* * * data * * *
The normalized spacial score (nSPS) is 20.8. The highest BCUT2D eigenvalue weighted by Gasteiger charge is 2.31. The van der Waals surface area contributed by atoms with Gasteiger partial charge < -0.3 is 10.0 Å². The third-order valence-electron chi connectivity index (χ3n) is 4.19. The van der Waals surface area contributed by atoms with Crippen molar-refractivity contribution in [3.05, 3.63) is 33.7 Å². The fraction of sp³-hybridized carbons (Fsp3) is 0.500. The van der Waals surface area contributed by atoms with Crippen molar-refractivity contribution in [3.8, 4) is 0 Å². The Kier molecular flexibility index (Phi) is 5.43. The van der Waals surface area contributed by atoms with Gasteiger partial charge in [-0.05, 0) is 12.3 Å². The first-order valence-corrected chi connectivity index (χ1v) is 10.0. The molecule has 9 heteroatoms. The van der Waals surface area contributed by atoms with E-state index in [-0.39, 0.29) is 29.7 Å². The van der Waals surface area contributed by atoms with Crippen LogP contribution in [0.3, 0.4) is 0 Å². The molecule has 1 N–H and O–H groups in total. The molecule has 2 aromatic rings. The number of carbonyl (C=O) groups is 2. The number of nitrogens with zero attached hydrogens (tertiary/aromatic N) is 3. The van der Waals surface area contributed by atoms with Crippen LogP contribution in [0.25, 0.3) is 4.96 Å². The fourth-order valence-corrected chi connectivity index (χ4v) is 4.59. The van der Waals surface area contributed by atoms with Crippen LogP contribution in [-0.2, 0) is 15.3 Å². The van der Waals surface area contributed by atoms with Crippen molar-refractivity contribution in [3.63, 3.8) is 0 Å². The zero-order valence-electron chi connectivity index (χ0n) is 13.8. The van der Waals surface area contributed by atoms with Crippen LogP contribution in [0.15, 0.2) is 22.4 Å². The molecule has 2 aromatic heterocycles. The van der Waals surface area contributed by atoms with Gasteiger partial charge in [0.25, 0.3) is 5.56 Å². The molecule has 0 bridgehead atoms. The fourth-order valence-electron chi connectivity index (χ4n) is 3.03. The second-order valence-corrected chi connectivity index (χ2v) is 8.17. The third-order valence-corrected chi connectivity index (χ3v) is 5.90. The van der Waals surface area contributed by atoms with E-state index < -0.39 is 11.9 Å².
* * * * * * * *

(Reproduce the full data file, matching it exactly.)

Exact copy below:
The normalized spacial score (nSPS) is 20.8. The highest BCUT2D eigenvalue weighted by Gasteiger charge is 2.31. The van der Waals surface area contributed by atoms with Gasteiger partial charge < -0.3 is 10.0 Å². The third-order valence-electron chi connectivity index (χ3n) is 4.19. The van der Waals surface area contributed by atoms with Crippen molar-refractivity contribution in [3.05, 3.63) is 33.7 Å². The fraction of sp³-hybridized carbons (Fsp3) is 0.500. The van der Waals surface area contributed by atoms with Crippen molar-refractivity contribution in [3.8, 4) is 0 Å². The Kier molecular flexibility index (Phi) is 5.43. The van der Waals surface area contributed by atoms with Gasteiger partial charge in [-0.05, 0) is 12.3 Å². The first-order valence-corrected chi connectivity index (χ1v) is 10.0. The molecule has 9 heteroatoms. The van der Waals surface area contributed by atoms with E-state index in [-0.39, 0.29) is 29.7 Å². The van der Waals surface area contributed by atoms with Crippen LogP contribution in [0.3, 0.4) is 0 Å². The molecule has 1 N–H and O–H groups in total. The molecule has 2 aromatic rings. The number of carbonyl (C=O) groups is 2. The number of nitrogens with zero attached hydrogens (tertiary/aromatic N) is 3. The van der Waals surface area contributed by atoms with Crippen LogP contribution in [0.25, 0.3) is 4.96 Å². The fourth-order valence-corrected chi connectivity index (χ4v) is 4.59. The van der Waals surface area contributed by atoms with Crippen LogP contribution in [-0.2, 0) is 15.3 Å². The van der Waals surface area contributed by atoms with Crippen molar-refractivity contribution in [3.63, 3.8) is 0 Å². The zero-order valence-electron chi connectivity index (χ0n) is 13.8. The van der Waals surface area contributed by atoms with Crippen LogP contribution in [0.15, 0.2) is 22.4 Å². The molecule has 2 aromatic heterocycles. The van der Waals surface area contributed by atoms with Gasteiger partial charge in [0.25, 0.3) is 5.56 Å². The molecule has 0 bridgehead atoms. The fourth-order valence-electron chi connectivity index (χ4n) is 3.03. The second-order valence-corrected chi connectivity index (χ2v) is 8.17. The third-order valence-corrected chi connectivity index (χ3v) is 5.90. The van der Waals surface area contributed by atoms with E-state index < -0.39 is 11.9 Å².